By Daniel Garrett
The Decemberists, The Hazards of Love
Produced by Tucker Martine
and The Decemberists
Capitol Records, 2009
There is a genuine freedom involved in living and working on the margins of society—freedom as well as difficulties, and how much of that has anything to do with The Decemberists, an established band with an important recording company? The music group has come a long way in a short time; and it can do what it wishes. The Decemberists are singer-songwriter and guitarist Colin Meloy, and banjoist and guitar-player Chris Funk, pianist Jenny Conlee, bass guitarist Nate Query, and drummer John Moen; and the group’s albums are 5 Songs (2001), Castaways and Cutouts (2002), Her Majesty (2003), Picaresque (2005), The Crane Wife (2006), and The Hazards of Love (2009). Does the album The Hazards of Love work as a coherent whole? Is the album musically interesting and lyrically impressive, but intellectually thin? The themes of The Hazards of Love are home and adventure, love found and lost, innocence and decadence, and power and weakness, focusing on two lovers, William and Margaret, and the effect on their relationship of interlopers, a wild creature, a sexual rake, and an imposing powerful woman. Identifying an important subject confirms that meaning and significance are possible in the world and it unifies a community around that subject (for celebration, discussion, business, etc.). The musical references of The Hazards of Love are European classical music, folk and rock, genres privileged as serious music, suggesting authenticity, the preferred genres of many established contemporary critics. Of course, all music is creation, construction, if not contrivance; and artifice, like beauty, is in the eyes and ears of the beholder. The ironic thing is that art only matters because life does—if there is nothing in your life but art, art ceases to have root or resonance (it is akin to a mirror reflecting a mirror—shiny and empty). Is there enough life in The Hazards of Love?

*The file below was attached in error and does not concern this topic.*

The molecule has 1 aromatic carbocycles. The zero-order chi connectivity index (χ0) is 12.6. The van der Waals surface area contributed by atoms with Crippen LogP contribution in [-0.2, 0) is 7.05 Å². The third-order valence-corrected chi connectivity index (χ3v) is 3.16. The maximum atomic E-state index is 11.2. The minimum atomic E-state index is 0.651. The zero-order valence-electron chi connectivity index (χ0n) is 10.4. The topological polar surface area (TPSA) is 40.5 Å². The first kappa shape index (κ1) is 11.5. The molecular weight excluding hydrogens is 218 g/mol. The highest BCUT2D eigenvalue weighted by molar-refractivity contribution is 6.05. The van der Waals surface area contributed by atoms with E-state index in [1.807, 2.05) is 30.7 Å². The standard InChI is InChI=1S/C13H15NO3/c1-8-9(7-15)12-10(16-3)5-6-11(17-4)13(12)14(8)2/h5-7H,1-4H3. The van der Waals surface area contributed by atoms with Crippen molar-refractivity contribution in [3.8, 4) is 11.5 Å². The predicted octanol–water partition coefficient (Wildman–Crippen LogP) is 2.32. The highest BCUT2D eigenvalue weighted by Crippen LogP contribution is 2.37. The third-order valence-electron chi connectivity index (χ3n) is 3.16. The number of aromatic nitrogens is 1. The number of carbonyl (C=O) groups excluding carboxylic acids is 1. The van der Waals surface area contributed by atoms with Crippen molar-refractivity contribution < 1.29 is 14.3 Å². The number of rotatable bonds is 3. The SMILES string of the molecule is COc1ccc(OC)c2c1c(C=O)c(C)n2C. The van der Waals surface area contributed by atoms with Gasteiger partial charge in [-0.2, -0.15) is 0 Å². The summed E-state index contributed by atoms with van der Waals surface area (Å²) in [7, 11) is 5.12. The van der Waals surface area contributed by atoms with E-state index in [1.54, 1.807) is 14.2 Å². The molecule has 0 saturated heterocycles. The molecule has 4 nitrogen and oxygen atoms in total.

The album The Hazards of Love begins with ominous organ tones—are they serious or merely melodramatic? Yet, the music that follows is sturdy, formidable, although some of the songs may be only fragments, parts of a larger story and theme, a story of love and separation. It is notable that the voices we hear are not connected to the blues, which has influenced much American and English rock. The voice of the principal lead singer Colin Meloy, for instance, has a certain formality to it, even a folky/Celtic formality—it is not an intimate voice; and yet it is a voice that has the authority of tradition, and is capable of effect. The album may well have been a play to be seen or a short story to be read, but for how Meloy and his collaborators handle it, giving it power: the weight of the story expands because the music does. In the second half of the album, the songs are more obviously intense—louder, more volatile, in emotional tone and tempo. One of my favorite compositions on The Hazards of Love is a twisted family story, of unwanted children, that is weirdly, wonderfully exhilarating: with a plot as old as a Greek tragedy and as current as the morning news report, “The Rake’s Song” has the bite and bitterness of something by Randy Newman, or even Bertolt Brecht.